It wasn't unusual for acts of mob violence--looting, arson, etc.--to happen where MLK made a public appearance, even though King explicitly decried any such activity. Things got pretty ugly right there in your town, if I'm not mistaken. Should we paint all members of the civil rights movement with the brush of a few thuggish individuals who made the event a pretext to behave in a vile manner? Everyone who favors desegragation is is a thieving incendiary...if YOU favor desegregation then YOU're on the side of looting and arson...yeah, okay...strong argument, huh?
Herbert says, "We can’t allow ourselves to remain silent as foaming-at-the-mouth protesters scream the vilest of epithets at members of Congress — epithets that The Times will not allow me to repeat here." Oh really? We can't allow it? How short his memory is, because he and his ilk were perfectly happy to keep quiet and allow it just a few years ago, when protesters were saying and doing things at least as vile against the previous administration. I doubt if any president has received the amount of abuse that Bush did. And I don't care about that. He's a big boy and he wasn't drafted into the job of president, and having a thick skin is part of the job. So what?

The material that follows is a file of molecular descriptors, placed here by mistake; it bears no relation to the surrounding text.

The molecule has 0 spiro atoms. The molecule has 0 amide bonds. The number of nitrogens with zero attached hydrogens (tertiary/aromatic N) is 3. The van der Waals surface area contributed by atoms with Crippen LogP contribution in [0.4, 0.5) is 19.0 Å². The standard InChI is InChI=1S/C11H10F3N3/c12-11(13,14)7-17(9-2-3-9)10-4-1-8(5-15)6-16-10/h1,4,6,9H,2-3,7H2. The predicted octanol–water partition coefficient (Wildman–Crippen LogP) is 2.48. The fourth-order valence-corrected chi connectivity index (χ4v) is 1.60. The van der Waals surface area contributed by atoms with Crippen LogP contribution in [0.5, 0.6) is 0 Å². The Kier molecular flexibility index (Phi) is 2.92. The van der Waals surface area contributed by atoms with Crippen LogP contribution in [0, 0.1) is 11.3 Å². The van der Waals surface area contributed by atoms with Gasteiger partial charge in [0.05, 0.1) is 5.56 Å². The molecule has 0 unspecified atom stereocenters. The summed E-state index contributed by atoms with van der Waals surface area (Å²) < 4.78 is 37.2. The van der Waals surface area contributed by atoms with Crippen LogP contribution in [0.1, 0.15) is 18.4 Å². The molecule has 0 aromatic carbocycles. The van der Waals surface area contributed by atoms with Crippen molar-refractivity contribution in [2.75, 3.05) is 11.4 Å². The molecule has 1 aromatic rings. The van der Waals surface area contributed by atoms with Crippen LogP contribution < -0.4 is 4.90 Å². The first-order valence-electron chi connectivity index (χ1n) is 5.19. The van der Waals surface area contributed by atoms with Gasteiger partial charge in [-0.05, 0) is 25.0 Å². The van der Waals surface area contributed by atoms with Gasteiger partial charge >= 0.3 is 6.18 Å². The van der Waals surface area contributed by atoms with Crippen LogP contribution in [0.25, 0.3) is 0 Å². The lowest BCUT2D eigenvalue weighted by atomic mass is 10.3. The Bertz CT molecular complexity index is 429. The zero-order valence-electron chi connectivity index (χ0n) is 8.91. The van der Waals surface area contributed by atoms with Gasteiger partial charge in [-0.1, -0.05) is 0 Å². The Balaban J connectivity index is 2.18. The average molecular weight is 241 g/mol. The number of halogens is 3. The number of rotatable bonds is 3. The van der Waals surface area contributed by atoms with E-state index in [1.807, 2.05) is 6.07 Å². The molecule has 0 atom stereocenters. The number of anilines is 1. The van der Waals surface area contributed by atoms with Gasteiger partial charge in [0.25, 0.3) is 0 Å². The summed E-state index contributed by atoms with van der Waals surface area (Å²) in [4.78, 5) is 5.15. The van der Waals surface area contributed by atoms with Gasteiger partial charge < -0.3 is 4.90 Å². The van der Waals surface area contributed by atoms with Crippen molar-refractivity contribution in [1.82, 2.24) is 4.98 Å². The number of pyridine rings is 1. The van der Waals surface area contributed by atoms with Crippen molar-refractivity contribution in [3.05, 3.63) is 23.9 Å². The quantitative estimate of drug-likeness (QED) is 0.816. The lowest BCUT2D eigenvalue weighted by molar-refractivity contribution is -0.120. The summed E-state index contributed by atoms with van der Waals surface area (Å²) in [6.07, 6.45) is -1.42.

Why is this Herbert article even worth serious consideration? His chosen method of decrying a lone idiot who spat on some politician is to spit on tens of thousands of people with vile statements like these: "For decades the G.O.P. has been the party of fear, ignorance and divisiveness...." "This is the party of trickle down and weapons of mass destruction, the party of birthers and death-panel lunatics. This is the party that genuflects at the altar of right-wing talk radio, with its insane, nauseating, nonstop commitment to hatred and bigotry."
What is this? Fight fire with fire? This is Herbert's own commitment to hatred and bigotry on display.
The whole article is nothing but an ad hominem. He's not critiquing the Tea Party's central message--he's trying to turn people off to that message with guilt-by-association. "If you are tempted to favor shockingly radical, fringy ideas like...oh, let's say, a limited government that is accountable to the people and stays within the bounds of the Constitution...then you're in the company of bigots, and therefore a bigot yourself." That's what he's saying. This is just the latest flavor of McCarthyism.